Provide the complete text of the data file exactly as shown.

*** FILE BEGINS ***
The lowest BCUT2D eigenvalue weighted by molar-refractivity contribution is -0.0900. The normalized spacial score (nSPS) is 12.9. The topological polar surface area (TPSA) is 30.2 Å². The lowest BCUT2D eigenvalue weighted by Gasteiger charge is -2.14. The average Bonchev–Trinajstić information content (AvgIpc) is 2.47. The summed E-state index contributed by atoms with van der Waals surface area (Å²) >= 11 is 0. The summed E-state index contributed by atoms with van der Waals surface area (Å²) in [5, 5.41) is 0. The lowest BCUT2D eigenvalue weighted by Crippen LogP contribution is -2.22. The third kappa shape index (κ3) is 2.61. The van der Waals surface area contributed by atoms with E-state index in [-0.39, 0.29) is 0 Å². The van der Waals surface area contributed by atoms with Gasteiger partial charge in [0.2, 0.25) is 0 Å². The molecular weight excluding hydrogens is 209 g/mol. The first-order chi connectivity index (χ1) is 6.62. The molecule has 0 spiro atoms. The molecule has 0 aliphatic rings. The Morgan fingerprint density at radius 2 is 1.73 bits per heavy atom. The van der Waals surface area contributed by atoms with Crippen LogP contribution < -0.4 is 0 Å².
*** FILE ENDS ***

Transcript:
The lowest BCUT2D eigenvalue weighted by molar-refractivity contribution is -0.0900. The normalized spacial score (nSPS) is 12.9. The topological polar surface area (TPSA) is 30.2 Å². The lowest BCUT2D eigenvalue weighted by Gasteiger charge is -2.14. The average Bonchev–Trinajstić information content (AvgIpc) is 2.47. The summed E-state index contributed by atoms with van der Waals surface area (Å²) >= 11 is 0. The summed E-state index contributed by atoms with van der Waals surface area (Å²) in [5, 5.41) is 0. The lowest BCUT2D eigenvalue weighted by Crippen LogP contribution is -2.22. The third kappa shape index (κ3) is 2.61. The van der Waals surface area contributed by atoms with E-state index in [-0.39, 0.29) is 0 Å². The van der Waals surface area contributed by atoms with Gasteiger partial charge in [0.2, 0.25) is 0 Å². The molecular weight excluding hydrogens is 209 g/mol. The first-order chi connectivity index (χ1) is 6.62. The molecule has 0 spiro atoms. The molecule has 0 aliphatic rings. The Morgan fingerprint density at radius 2 is 1.73 bits per heavy atom. The van der Waals surface area contributed by atoms with Crippen LogP contribution < -0.4 is 0 Å².